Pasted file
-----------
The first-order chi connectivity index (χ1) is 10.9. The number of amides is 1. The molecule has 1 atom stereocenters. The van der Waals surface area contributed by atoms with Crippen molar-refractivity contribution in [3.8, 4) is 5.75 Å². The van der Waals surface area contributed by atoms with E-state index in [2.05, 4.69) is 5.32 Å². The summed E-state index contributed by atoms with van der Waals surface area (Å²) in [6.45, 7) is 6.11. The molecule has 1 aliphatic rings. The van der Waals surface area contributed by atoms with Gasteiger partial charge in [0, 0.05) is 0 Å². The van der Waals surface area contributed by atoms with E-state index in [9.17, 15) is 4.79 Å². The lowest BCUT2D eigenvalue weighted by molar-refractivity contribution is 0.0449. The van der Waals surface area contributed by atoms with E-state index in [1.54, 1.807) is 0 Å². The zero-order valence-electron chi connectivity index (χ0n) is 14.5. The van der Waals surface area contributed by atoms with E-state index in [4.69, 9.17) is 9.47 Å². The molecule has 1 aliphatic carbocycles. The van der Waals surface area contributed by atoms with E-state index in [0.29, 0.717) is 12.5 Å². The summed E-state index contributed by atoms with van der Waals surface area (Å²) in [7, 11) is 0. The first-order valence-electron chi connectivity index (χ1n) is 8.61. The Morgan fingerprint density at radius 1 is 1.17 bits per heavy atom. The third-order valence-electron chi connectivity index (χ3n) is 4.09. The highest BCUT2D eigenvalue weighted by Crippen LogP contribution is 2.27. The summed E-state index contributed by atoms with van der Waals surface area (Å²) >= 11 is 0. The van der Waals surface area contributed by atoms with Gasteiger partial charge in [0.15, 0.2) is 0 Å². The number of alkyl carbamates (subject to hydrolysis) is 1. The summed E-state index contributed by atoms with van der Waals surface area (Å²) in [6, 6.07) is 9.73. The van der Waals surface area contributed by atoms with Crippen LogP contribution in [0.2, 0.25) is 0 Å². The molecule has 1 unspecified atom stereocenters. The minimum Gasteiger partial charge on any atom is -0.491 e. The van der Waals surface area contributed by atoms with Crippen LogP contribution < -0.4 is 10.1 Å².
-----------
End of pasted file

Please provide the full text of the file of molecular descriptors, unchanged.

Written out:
The first-order chi connectivity index (χ1) is 10.9. The number of amides is 1. The molecule has 1 atom stereocenters. The van der Waals surface area contributed by atoms with Crippen molar-refractivity contribution in [3.8, 4) is 5.75 Å². The van der Waals surface area contributed by atoms with E-state index in [2.05, 4.69) is 5.32 Å². The summed E-state index contributed by atoms with van der Waals surface area (Å²) in [6.45, 7) is 6.11. The molecule has 1 aliphatic rings. The van der Waals surface area contributed by atoms with Gasteiger partial charge in [0, 0.05) is 0 Å². The van der Waals surface area contributed by atoms with E-state index in [9.17, 15) is 4.79 Å². The lowest BCUT2D eigenvalue weighted by molar-refractivity contribution is 0.0449. The van der Waals surface area contributed by atoms with E-state index in [1.54, 1.807) is 0 Å². The zero-order valence-electron chi connectivity index (χ0n) is 14.5. The van der Waals surface area contributed by atoms with E-state index in [4.69, 9.17) is 9.47 Å². The molecule has 1 aliphatic carbocycles. The van der Waals surface area contributed by atoms with E-state index in [0.29, 0.717) is 12.5 Å². The summed E-state index contributed by atoms with van der Waals surface area (Å²) in [7, 11) is 0. The first-order valence-electron chi connectivity index (χ1n) is 8.61. The Morgan fingerprint density at radius 1 is 1.17 bits per heavy atom. The third-order valence-electron chi connectivity index (χ3n) is 4.09. The highest BCUT2D eigenvalue weighted by Crippen LogP contribution is 2.27. The summed E-state index contributed by atoms with van der Waals surface area (Å²) >= 11 is 0. The van der Waals surface area contributed by atoms with Gasteiger partial charge in [0.15, 0.2) is 0 Å². The number of alkyl carbamates (subject to hydrolysis) is 1. The summed E-state index contributed by atoms with van der Waals surface area (Å²) in [6, 6.07) is 9.73. The van der Waals surface area contributed by atoms with Crippen LogP contribution in [0.2, 0.25) is 0 Å². The molecule has 1 unspecified atom stereocenters. The minimum Gasteiger partial charge on any atom is -0.491 e. The van der Waals surface area contributed by atoms with Crippen LogP contribution < -0.4 is 10.1 Å².